If you are a baby boomer contemplating retirement, stock market gyrations are bad for your fiscal and mental health. A common reaction in recent years is to leave the market entirely and put your nest egg in cash and cash equivalents. Regular readers may recall that I agree with this strategy but only in part. More about that in a minute.
Let’s assume that your retirement investment strategy includes leaving a portion of your nest egg in the market. Are there steps to take to reduce the risks associated with this strategy? Yes there are. Proper asset allocation is one. Another strategy is to avoid being forced to sell investments in a down market. Consider a situation where personal financial circumstances cause you to sell equities that have been substantially devalued by negative market conditions. When the market recovers, your ability to participate is diminished. This, in turn, impairs the effectiveness of owning equities in your retirement portfolio.
The obvious solution is to stash away enough “cash” so that if you need more more income to spend during a down market, you can tap that cash rather than sell investments. I’ve written before about this “cash staff.” I referred to it as a “retirement emergency fund.” The “emergency” in this case is not a car repair or broken water heater. Instead, the emergency is a need for cash to pay living expenses. In good times, you might sell shares of a mutual fund as part of your retirement plan. But in really bad market conditions, over a sustained period of time, you would need to sell many more shares than normal.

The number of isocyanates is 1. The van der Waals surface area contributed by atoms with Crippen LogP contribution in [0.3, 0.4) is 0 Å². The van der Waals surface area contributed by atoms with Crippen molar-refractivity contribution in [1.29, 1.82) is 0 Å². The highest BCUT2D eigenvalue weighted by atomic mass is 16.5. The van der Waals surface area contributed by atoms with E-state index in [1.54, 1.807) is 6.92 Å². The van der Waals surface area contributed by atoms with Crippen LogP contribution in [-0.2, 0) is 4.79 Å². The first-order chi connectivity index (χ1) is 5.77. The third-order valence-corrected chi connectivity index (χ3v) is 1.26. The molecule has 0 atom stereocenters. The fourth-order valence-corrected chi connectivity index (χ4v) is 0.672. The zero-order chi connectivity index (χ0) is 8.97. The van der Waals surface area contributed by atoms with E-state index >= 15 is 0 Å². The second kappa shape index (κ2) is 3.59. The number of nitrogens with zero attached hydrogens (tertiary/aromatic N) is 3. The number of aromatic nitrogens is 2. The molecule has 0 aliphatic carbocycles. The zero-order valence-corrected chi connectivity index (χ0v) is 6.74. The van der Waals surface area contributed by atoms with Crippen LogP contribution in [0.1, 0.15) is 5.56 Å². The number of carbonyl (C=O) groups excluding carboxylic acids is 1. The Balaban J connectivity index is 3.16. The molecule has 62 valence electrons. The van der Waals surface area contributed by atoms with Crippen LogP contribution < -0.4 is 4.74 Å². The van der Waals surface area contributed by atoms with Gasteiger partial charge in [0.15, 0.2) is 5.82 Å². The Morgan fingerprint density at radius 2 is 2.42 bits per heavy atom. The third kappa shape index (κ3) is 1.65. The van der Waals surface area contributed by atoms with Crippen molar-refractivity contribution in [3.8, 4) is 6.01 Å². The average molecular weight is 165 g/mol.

A recent article from Smart Money made brief mention of this issue. I was quite pleased to see this particular statement from the author:
Another way is to make sure that your portfolio generates enough guaranteed income (along with Social Security payments) to cover basic retirement expenses, so that you don’t have to depend on stock market returns to pay your bills each year.
That should sound familiar to my readers. If not, go back in my archives and check out these posts:
- Creating a Plan for Guaranteed Retirement Income
- Write Your Own Retirement Paycheck
- Can There be a No Risk Retirement?
- Retirement Income and the Myth of Equity Risk
The author also quotes a financial advisor who suggested keeping your “cash stash” in a ladder of Treasuries and I-Bonds to provide your basic retirement income needs.
Bingo! Welcome to the Failsafe Retirement System!
Here is a link to the Smart Money article: Enough Cash for a Down Market?